It’s a historic day on the Hill!
Boerum Hill preservationists are cheering following the city’s Tuesday decision to expand the neighborhood’s historic district, protecting nearly 300 more buildings from the wrecking ball as developers eye area streets for future towers.
“Over the years I have seen Boerum Hill change and grow, and I am glad that the historic and beautiful buildings that make up this diverse community’s sense of space will be protected and preserved,” said Boerum Hill Assemblywoman Jo Anne Simon, who lives in the neighborhood and once led its local civic group, the Boerum Hill Association.
The Landmarks Preservation Commission voted unanimously to extend the current Boerum Hill Historic District — which the city formed in 1973 to protect some 250 structures, most of which are 19th-century row houses, roughly bounded by Wyckoff, Hoyt, Pacific, and Nevins streets — to incorporate 288 new buildings on three separate chunks of land along the already existing district’s perimeter.
The properties within the extended historic district — which now require the commission’s sign-off on alterations, including small tweaks to windows, awnings, and signs — include the majority of the buildings on the city block bounded by Dean, Smith, Bergen, and Hoyt streets; other structures standing in an area roughly bounded by Bergen, Bond, Wyckoff, and Nevins streets; and several Atlantic Avenue-facing buildings between Hoyt and Nevins streets.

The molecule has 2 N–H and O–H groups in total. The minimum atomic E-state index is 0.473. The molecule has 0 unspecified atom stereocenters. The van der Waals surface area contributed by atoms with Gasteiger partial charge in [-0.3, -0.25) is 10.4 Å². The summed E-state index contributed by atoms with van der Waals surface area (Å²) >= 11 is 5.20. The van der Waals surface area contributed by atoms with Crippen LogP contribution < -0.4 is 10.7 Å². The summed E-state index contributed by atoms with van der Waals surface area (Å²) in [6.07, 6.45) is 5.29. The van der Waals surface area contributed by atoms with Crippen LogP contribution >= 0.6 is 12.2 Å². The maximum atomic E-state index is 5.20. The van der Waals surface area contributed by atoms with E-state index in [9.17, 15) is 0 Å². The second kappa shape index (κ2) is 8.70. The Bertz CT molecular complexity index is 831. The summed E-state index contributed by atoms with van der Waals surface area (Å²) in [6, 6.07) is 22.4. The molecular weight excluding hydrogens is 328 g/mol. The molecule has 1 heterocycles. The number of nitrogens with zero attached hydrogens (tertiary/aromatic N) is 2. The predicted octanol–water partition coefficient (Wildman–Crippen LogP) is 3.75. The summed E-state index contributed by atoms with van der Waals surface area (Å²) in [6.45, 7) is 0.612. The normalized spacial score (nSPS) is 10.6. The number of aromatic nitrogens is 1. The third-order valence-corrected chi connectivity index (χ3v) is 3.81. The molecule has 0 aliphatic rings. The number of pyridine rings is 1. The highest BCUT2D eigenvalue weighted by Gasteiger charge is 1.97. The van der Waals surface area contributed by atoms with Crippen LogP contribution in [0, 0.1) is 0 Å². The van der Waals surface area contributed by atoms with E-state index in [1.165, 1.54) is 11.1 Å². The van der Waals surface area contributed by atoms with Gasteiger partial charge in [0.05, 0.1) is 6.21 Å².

The approval follows local landmarking advocates’ repeated calls to broaden Boerum Hill’s historic district, which began years ago and picked up steam over the last two years after Simon’s successor at the Boerum Hill Association shopped the idea as a measure to further protect the predominantly low-rise area from new developments that would alter its character.
Some small business owners with Atlantic Avenue stores that fall within the extended district, however, panned the idea at a May hearing, charging the expansion would hurt mom-and-pop entrepreneurs by forcing them to deal with more red tape and expenses in order to maintain their storefronts.